** Try to plant more than one container with the same plant...
If you have the space, this is a way to simplify your garden, make it less fussy, easier to care for and more inviting to the pollinators and beneficial insects and all that will drop in for tea. If you don’t have space for more than one pot of something, no worries, just plant a nice big window box of colourful sweet pretties. The flowers you choose will provide the bees with the food they need, and there is such a wide choice of plant material that not only the bees will be satisfied. Consider too that the bees need to get to the nectar and the pollen readily – so simple single-petalled flowers are better than complicated doubles – an open-faced daisy will work, a double dahlia may not.

**Long blooming flowers are best – leave them to flower …
Rather than saying ‘if you have the space…’ all the time, I will just say it once more then know that you will make a plan as you can. Buy a mixed meadow pack of seeds and grow them. Your pack will likely include a mix of annuals, biennials and perennials like sunflowers, coriander, California poppies,and bergamot. Once these are established in a wildflower mix, self-seeding plants will invite the bees back and back again, season after season … and you just need to keep them trimmed, watered and fed for your pleasure as well as theirs.

**Grow some weeds – yes weeds!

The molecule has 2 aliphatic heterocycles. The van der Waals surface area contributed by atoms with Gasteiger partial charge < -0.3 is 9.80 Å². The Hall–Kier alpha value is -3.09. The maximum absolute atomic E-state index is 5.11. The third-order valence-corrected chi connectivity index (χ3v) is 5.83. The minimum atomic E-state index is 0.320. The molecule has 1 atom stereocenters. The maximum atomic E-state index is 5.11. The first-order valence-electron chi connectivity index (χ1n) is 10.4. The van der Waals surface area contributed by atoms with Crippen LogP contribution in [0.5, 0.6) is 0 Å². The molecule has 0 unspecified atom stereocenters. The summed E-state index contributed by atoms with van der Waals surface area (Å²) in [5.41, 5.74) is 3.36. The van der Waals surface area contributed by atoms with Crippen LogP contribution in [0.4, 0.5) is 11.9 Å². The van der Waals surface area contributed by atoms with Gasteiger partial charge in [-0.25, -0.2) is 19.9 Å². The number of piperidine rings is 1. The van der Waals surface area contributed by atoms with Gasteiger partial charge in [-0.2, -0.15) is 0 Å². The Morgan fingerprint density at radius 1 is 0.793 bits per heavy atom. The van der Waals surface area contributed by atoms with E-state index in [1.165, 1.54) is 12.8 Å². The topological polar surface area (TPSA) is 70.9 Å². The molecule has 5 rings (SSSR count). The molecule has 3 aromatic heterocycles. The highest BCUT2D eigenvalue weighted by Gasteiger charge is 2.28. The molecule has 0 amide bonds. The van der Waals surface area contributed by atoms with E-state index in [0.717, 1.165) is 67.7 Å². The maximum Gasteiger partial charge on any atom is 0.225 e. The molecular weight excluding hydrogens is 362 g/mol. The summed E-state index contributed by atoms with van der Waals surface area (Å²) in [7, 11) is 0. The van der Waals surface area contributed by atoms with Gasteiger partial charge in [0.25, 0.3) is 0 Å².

Many flowering plants labelled as weeds can be cultivated and are excellent sources of food for bees and other pollinators. Dandelions, clover, milkweed, goldenrod and others will turn your pot garden into a sanctuary for bees – so don’t always be too quick to pull them out, and if you have a path of lawn somewhere near, allow the dandelions to grow … you can eat them too, after your busy friends have had their ‘fill’ of pollen.

**Provide fresh water in the vicinity somehow …
Bees find water in all sorts of places that may slip past your attention. Newly watered plants in pots that have been mulched often offer captured drops, condensation of the early morning dew on brassica leaves, after rain, large leaves like hostas or elephants ears may have small pools in their centres, a dripping hose near your garden mint (left dripping on purpose, not by neglect), a quietly bubbling water feature, a shallow birdbath tray with stones for them to rest on … any source of ready water will be useful even if it is a ‘waterful’ purple side plate placed amongst the flowers.

Providing a bee friendly habitat via your container garden is something anyone can do – and while focusing on this one aspect of your gardening design you will end up with a colourful, easy-care friendly surprise every time you go and sit somewhere near.

What do you want your container garden to do?

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Content copyright © 2018 by Lestie Mulholland. All rights reserved.
This content was written by Lestie Mulholland. If you wish to use this content in any manner, you need written permission. Contact Lestie Mulholland for details.